Article Text

Models of Aortic Valve Calcification
  1. Marie Guerraty,
  2. Emile R. Mohler III
  1. From the Vascular Medicine Section (M.G., E.R.M.), Cardiovascular Division, Department of Medicine, University of Pennsylvania School of Medicine, Philadelphia, PA.
  1. This work was supported in part by the American Heart Association and a National Research Service Award (National Institutes of Health).
  2. Address correspondence to: Dr. Emile R. Mohler III, Hospital of the University of Pennsylvania, 4th Floor Penn Tower Bldg, 34th and Spruce Streets, Philadelphia, PA 19104; e-mail: mohlere{at}


Aortic valve stenosis is a complex inflammatory process, akin to arterial atherosclerosis, involving lymphocytic infiltrates, macrophages, foam cells, endothelial activation and dysfunction, increased cellularity and extracellular matrix deposition, and lipoprotein accumulation. A clonal population of aortic valve myofibroblasts spontaneously undergoes phenotypic transdifferentiation into osteoblast-like cells and forms calcific nodules in cell culture. Animal models complement these cell culture models by providing in vivo systems in which to study the complex molecular and cellular interactions that cause aortic valve disease in the native hemodynamic and biochemical environment. Whereas some species, such as swine, can develop spontaneous vascular and valvular atherosclerotic lesions, others, such as rabbits and mice, have not been shown to develop lesions naturally and require an inciting factor, such as hypercholesterolemia. In this article, we review the published cell culture and animal models available to study calcific aortic valve disease.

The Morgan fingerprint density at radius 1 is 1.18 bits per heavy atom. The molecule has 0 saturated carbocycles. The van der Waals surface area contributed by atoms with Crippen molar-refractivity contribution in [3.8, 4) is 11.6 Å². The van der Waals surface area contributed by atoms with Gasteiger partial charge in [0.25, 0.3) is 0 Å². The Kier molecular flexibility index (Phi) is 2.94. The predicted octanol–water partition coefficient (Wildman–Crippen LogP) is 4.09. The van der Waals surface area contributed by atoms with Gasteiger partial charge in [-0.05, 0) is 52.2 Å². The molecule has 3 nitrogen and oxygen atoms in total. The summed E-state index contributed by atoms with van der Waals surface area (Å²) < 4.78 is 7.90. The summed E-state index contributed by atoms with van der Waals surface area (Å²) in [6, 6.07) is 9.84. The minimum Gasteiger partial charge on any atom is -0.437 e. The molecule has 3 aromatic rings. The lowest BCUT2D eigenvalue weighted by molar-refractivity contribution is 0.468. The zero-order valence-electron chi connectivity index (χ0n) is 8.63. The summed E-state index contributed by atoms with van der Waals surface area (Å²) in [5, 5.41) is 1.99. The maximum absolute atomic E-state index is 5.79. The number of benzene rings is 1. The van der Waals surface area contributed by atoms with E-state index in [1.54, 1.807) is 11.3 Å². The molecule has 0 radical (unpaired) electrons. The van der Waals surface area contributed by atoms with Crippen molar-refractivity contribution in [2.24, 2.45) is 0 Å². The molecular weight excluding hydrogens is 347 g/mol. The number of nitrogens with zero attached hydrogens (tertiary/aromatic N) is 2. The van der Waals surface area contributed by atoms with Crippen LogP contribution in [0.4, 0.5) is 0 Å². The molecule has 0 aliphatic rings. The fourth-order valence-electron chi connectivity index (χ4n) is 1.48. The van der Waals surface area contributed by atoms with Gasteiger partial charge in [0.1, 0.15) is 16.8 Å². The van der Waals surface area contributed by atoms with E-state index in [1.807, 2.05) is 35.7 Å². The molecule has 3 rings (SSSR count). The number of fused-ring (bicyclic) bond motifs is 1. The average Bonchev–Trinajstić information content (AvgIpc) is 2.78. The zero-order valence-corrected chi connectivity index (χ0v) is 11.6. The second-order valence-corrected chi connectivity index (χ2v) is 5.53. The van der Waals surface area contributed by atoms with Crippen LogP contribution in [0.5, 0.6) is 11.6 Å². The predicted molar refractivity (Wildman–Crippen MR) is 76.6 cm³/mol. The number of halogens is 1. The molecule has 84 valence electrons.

Key words
  • calcification
  • aortic valve
  • atherosclerosis

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